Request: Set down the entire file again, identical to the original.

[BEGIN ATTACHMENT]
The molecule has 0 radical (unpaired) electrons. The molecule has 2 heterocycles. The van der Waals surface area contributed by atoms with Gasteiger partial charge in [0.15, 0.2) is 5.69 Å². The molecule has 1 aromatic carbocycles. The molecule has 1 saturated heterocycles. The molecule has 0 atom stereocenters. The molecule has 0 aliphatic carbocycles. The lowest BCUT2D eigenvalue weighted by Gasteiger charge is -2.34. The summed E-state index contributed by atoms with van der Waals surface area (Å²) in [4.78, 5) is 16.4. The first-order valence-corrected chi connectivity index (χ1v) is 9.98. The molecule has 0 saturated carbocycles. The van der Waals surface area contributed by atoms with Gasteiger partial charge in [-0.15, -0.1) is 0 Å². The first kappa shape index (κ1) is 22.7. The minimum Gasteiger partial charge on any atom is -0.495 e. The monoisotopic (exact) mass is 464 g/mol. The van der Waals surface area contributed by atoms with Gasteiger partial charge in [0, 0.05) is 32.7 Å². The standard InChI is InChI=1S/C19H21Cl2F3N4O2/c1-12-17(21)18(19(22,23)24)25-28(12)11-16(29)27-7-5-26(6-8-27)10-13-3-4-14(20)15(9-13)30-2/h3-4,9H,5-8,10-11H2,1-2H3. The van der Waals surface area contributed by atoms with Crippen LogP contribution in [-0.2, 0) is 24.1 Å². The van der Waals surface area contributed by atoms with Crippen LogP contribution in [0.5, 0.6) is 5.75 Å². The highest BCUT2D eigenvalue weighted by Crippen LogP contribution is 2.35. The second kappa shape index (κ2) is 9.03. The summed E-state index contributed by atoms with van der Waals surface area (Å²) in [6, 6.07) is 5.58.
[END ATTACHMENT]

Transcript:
The molecule has 0 radical (unpaired) electrons. The molecule has 2 heterocycles. The van der Waals surface area contributed by atoms with Gasteiger partial charge in [0.15, 0.2) is 5.69 Å². The molecule has 1 aromatic carbocycles. The molecule has 1 saturated heterocycles. The molecule has 0 atom stereocenters. The molecule has 0 aliphatic carbocycles. The lowest BCUT2D eigenvalue weighted by Gasteiger charge is -2.34. The summed E-state index contributed by atoms with van der Waals surface area (Å²) in [4.78, 5) is 16.4. The first-order valence-corrected chi connectivity index (χ1v) is 9.98. The molecule has 0 saturated carbocycles. The van der Waals surface area contributed by atoms with Gasteiger partial charge in [-0.15, -0.1) is 0 Å². The first kappa shape index (κ1) is 22.7. The minimum Gasteiger partial charge on any atom is -0.495 e. The monoisotopic (exact) mass is 464 g/mol. The van der Waals surface area contributed by atoms with Gasteiger partial charge in [0, 0.05) is 32.7 Å². The standard InChI is InChI=1S/C19H21Cl2F3N4O2/c1-12-17(21)18(19(22,23)24)25-28(12)11-16(29)27-7-5-26(6-8-27)10-13-3-4-14(20)15(9-13)30-2/h3-4,9H,5-8,10-11H2,1-2H3. The van der Waals surface area contributed by atoms with Crippen LogP contribution in [-0.2, 0) is 24.1 Å². The van der Waals surface area contributed by atoms with Crippen LogP contribution in [0.5, 0.6) is 5.75 Å². The highest BCUT2D eigenvalue weighted by Crippen LogP contribution is 2.35. The second kappa shape index (κ2) is 9.03. The summed E-state index contributed by atoms with van der Waals surface area (Å²) in [6, 6.07) is 5.58.